Sunday, December 31, 2017

Speed Indicators

Before digital readouts, there were various tools put in the market to assist in estimating the speed of rotating parts.  Above, an earlier one from Starrett.  This requires you to hold the tool against the spinning part, being ready to click on a stopwatch as soon as the dial reads zero, then take a reading 30 seconds or a minute later, and calculate revolutions per minute.  Having used it, I can say: awkward.

Last summer, I stopped at a local yard sale to discover the Swiss-made Jaquet Universal Tachometer, which allows you to take direct readings from a spinning shaft or chuck or whatever. Unfortunately, also rather complex in use.

(I have a separate economy for buying unusual tools, and it really worked out here.  My neighbour was going to throw out a lovely wooden door with glass panels that he had replaced, but agreed to give it to me.  I sold it for $30.  The tool below was $30.  Score!)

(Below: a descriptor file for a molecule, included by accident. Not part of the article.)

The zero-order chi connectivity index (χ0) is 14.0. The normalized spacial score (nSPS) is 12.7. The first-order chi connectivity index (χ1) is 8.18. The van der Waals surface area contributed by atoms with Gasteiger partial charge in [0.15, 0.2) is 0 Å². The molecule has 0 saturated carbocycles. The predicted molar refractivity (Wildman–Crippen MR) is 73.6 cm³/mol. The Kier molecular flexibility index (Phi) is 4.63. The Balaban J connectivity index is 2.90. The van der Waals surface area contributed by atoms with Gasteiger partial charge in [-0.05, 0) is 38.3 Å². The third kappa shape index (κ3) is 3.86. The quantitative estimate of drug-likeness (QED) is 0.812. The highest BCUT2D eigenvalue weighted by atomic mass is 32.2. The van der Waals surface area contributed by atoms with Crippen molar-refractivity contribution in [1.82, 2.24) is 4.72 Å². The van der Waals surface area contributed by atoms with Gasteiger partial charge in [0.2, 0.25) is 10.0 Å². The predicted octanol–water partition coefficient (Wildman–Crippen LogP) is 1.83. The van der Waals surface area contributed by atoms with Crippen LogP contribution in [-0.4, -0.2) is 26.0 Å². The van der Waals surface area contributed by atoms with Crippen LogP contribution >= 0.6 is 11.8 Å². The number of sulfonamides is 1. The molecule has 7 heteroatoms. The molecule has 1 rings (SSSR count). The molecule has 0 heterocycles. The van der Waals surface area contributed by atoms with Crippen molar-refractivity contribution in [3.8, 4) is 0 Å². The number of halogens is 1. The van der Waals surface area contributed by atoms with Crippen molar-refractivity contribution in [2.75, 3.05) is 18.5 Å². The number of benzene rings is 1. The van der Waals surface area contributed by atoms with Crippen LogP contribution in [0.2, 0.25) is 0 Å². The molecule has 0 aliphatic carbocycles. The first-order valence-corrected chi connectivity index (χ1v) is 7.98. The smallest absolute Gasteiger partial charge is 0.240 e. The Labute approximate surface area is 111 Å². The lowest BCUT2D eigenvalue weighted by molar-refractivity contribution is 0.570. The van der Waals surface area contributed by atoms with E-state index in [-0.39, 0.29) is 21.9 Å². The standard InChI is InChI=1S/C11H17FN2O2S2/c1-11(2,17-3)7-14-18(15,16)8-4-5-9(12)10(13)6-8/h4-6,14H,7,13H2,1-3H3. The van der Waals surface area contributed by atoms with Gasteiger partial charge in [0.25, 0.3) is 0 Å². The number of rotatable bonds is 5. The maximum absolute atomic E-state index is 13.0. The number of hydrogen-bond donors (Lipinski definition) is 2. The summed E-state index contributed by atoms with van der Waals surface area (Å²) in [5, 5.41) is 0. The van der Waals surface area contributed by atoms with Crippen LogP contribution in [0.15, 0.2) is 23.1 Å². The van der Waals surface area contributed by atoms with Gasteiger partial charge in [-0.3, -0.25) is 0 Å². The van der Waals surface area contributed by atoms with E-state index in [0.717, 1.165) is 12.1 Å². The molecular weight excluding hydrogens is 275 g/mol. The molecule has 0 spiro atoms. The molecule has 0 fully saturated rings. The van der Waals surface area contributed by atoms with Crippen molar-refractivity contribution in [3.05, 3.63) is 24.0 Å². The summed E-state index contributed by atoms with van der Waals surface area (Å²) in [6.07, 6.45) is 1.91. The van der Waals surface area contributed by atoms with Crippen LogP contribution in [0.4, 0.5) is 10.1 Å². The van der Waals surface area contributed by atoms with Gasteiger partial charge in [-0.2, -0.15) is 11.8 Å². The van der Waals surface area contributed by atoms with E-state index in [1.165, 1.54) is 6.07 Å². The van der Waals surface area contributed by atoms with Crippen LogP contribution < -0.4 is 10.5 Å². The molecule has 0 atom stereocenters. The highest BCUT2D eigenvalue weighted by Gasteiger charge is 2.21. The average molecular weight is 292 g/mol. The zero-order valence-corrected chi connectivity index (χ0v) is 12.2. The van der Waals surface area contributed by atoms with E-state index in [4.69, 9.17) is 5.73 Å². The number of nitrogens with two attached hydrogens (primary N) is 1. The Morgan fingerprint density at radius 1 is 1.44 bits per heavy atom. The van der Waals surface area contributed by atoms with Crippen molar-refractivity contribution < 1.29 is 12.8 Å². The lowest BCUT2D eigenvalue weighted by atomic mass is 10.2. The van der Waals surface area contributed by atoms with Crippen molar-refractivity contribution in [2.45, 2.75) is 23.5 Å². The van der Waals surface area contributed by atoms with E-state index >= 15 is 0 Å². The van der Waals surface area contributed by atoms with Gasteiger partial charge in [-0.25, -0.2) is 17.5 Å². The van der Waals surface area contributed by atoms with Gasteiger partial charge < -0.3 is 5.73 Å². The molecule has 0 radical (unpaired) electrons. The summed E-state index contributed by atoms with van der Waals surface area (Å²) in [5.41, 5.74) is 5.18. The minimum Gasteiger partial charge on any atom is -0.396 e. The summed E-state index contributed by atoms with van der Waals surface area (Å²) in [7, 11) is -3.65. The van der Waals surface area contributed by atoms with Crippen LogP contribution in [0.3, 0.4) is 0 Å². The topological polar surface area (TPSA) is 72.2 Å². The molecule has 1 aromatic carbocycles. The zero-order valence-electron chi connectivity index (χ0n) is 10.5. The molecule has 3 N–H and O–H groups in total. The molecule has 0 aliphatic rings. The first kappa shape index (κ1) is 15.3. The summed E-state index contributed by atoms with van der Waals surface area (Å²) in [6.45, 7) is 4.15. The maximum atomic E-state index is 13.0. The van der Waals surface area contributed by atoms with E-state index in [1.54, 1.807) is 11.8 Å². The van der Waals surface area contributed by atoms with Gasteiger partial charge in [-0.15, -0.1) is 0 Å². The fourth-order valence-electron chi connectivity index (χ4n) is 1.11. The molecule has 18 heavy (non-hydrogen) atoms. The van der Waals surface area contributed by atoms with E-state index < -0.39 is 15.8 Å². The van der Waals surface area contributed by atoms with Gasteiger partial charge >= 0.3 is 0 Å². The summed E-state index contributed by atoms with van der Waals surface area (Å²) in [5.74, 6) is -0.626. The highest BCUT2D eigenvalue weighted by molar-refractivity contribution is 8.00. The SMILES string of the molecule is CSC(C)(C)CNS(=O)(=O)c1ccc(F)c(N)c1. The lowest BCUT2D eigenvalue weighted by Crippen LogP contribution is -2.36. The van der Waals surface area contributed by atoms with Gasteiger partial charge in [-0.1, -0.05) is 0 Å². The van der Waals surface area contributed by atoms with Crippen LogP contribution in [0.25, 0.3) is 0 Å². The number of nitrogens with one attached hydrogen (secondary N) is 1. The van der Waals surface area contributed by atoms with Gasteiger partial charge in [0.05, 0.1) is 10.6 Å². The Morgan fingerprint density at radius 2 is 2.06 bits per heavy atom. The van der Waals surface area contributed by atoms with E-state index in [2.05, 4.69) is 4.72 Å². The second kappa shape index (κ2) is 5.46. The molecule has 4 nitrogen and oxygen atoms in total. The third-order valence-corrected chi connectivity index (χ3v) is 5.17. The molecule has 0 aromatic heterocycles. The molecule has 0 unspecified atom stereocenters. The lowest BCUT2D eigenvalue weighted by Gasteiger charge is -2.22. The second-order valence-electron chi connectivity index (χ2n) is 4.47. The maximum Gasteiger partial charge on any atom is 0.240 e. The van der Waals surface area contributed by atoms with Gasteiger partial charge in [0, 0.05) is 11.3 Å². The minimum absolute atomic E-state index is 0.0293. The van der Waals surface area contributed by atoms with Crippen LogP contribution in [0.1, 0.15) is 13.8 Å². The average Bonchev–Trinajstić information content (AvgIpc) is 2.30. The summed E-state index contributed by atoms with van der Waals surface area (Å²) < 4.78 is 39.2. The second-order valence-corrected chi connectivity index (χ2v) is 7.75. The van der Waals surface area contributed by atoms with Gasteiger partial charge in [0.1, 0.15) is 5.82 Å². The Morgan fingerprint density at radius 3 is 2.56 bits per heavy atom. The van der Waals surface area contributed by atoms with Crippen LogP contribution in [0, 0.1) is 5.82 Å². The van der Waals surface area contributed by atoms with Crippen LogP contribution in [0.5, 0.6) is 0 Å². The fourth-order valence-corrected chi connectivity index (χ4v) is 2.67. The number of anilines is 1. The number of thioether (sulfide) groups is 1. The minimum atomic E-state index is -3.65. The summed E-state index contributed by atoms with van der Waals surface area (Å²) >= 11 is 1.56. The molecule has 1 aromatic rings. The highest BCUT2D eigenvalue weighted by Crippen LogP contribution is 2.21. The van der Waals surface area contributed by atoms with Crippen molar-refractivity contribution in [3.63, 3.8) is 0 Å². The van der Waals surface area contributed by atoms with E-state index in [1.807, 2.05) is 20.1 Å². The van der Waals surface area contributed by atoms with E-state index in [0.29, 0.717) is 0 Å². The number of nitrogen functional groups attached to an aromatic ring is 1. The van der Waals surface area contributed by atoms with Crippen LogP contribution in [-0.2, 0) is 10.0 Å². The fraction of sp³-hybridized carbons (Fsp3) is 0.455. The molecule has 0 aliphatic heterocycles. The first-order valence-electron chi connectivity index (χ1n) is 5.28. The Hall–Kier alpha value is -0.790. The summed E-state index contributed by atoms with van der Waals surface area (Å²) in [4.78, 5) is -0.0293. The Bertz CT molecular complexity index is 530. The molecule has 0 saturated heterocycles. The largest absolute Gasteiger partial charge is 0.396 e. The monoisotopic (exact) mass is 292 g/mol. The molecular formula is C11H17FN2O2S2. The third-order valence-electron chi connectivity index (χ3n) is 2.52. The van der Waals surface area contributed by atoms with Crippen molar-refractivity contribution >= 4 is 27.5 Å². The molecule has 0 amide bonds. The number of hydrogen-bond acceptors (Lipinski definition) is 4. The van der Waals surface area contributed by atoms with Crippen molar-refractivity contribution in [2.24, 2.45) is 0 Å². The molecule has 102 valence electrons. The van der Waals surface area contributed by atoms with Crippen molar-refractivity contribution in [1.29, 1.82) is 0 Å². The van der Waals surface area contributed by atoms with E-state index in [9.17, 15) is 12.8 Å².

A few months later, I found the Smiths Instruments device below, in its original box, in the Brockville ReStore.  Ta da and British Smiths to boot!  Lovely and simple instrument, happily now kept handy beside the South Bend metal lathe.

Finally, an ad (probably 1960's) for a watch tachometer that included a built in stopwatch.  Don't know who the maker was, but clearly easier to use than the Starrett version above.

Supplies Canada Co., (Ajax, Ontario)  Catalogue No. 23.

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